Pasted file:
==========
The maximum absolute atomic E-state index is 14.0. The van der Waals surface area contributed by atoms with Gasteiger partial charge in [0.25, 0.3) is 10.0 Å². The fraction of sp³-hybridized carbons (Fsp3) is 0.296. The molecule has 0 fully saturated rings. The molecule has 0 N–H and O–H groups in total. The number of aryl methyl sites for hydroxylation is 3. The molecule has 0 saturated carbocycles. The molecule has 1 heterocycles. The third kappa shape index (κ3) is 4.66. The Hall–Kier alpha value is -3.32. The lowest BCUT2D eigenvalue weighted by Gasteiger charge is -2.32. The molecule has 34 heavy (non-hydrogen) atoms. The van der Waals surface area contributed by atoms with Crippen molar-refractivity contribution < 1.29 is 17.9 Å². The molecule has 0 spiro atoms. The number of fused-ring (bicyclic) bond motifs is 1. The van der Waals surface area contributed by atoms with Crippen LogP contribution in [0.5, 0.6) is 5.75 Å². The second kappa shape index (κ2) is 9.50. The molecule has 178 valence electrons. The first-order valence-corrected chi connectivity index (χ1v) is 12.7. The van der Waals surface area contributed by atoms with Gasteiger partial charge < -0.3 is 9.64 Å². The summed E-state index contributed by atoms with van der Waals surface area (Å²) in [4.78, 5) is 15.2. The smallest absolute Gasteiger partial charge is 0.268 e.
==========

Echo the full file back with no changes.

The maximum absolute atomic E-state index is 14.0. The van der Waals surface area contributed by atoms with Gasteiger partial charge in [0.25, 0.3) is 10.0 Å². The fraction of sp³-hybridized carbons (Fsp3) is 0.296. The molecule has 0 fully saturated rings. The molecule has 0 N–H and O–H groups in total. The number of aryl methyl sites for hydroxylation is 3. The molecule has 0 saturated carbocycles. The molecule has 1 heterocycles. The third kappa shape index (κ3) is 4.66. The Hall–Kier alpha value is -3.32. The lowest BCUT2D eigenvalue weighted by Gasteiger charge is -2.32. The molecule has 34 heavy (non-hydrogen) atoms. The van der Waals surface area contributed by atoms with Crippen molar-refractivity contribution < 1.29 is 17.9 Å². The molecule has 0 spiro atoms. The number of fused-ring (bicyclic) bond motifs is 1. The van der Waals surface area contributed by atoms with Crippen LogP contribution in [0.5, 0.6) is 5.75 Å². The second kappa shape index (κ2) is 9.50. The molecule has 178 valence electrons. The first-order valence-corrected chi connectivity index (χ1v) is 12.7. The van der Waals surface area contributed by atoms with Gasteiger partial charge < -0.3 is 9.64 Å². The summed E-state index contributed by atoms with van der Waals surface area (Å²) in [4.78, 5) is 15.2. The smallest absolute Gasteiger partial charge is 0.268 e.